Bermans reason for pointing out the disturbing connections between Nazism and Islamist extremism is to remind Western liberals of their honorable antifascist traditions, challenging them to apply the same principles to the contemporary world. But his call to arms goes against everything that The New York Review stands for now. Instead of seriously debating the issues that Berman raises, the journal summoned Malise Ruthven, a sometime contributor to the magazine on Islam and the Middle East, to deliver the hit. His review of The Flight of the Intellectuals, which was featured on the journals cover under the headline THE TERROR OF PAUL BERMAN, began:
At Yad Vashem, the Holocaust memorial in Jerusalem, stands an exhibit that is for some more unsettling than the replicas of the Warsaw Ghetto or the canisters of Zyklon B gas used at Auschwitz and Treblinka. Next to blown-up photographs of emaciated corpses from the death camps there is a picture of the grand mufti of Palestine, Hajj Amin al-Husseini, reviewing an honor guard of the Muslim division of the Waffen SS that fought the Serbs and antifascist partisans. The display includes a cable to Hajj Amin from Heinrich Himmler, dated November 2, 1943: The National Socialist Party has inscribed on its flag the extermination of world Jewry. Our party sympathizes with the fight of the Arabs, especially the Arabs of Palestine, against the foreign Jew. There is also a quote from a broadcast the mufti gave over Berlin radio on March 1, 1944: Arabs, rise as one man and fight for your sacred rights. Kill the Jews wherever you find them. This is the command of God, history and religion.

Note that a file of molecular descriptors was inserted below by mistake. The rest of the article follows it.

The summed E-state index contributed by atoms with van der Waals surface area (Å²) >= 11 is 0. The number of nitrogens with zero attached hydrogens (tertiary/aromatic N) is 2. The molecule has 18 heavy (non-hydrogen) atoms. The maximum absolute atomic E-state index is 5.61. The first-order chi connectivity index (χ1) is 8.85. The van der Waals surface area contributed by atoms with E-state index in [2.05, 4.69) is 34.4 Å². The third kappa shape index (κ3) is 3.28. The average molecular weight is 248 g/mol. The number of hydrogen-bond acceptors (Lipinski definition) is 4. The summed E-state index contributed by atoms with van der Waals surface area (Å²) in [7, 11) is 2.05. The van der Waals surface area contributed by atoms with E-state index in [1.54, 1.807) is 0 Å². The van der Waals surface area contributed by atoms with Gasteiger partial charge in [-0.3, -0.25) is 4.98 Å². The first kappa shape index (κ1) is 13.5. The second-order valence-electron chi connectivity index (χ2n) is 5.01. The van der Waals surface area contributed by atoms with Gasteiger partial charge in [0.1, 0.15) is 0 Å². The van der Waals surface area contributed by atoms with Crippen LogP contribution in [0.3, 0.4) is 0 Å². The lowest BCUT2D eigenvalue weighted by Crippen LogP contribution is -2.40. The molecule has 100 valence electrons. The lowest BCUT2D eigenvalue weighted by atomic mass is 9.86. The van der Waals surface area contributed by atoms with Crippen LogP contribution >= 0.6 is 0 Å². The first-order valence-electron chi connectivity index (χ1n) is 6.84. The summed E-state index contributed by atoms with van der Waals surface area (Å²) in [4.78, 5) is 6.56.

As the Israeli historian Tom Segev suggests, the visitor is left to conclude that there is much in common between the Nazis plan to destroy the Jews and the Arabs enmity to Israel. Paul Bermans new book, The Flight of the Intellectuals, makes the connection even more explicit. Although defeated in Europe, the virus of Nazism is, in his view, vigorously present in the Arab-Islamic world, with Hajj Amin the primary source of this infection. Instead of being tried as a war criminal, Hajj Amin was allowed to leave France in 1946, after escaping from Germany via Switzerland. A trial, Berman suggests, might have sparked a little self-reflection about the confusions and self-contradictions within Islam on matters Jewish, comparable to the postwar self-reflections that took place inside the Roman Catholic Church.
Ruthvens piece continued at length, going on to consider volumes by Hirsi Ali, Buruma, and Garton Ash. But the storys opening was perhaps its most telling part. Why, you might wonder, would a writer introduce a review of Bermans work with Yad Vashems Husseini exhibit? The reason is that a staple of todays anti-Zionist polemics is the idea that Israel manipulates the Holocaust for narrow political purposes. What better way to discredit Berman than to associate his thesisthat the poison of European anti-Semitism was subsumed in the broader eddies of Muslim totalitarianisms, as Ruthven puts itwith Yad Vashems allegedly much broader contention that all Arab hostility to Israel has Nazi roots?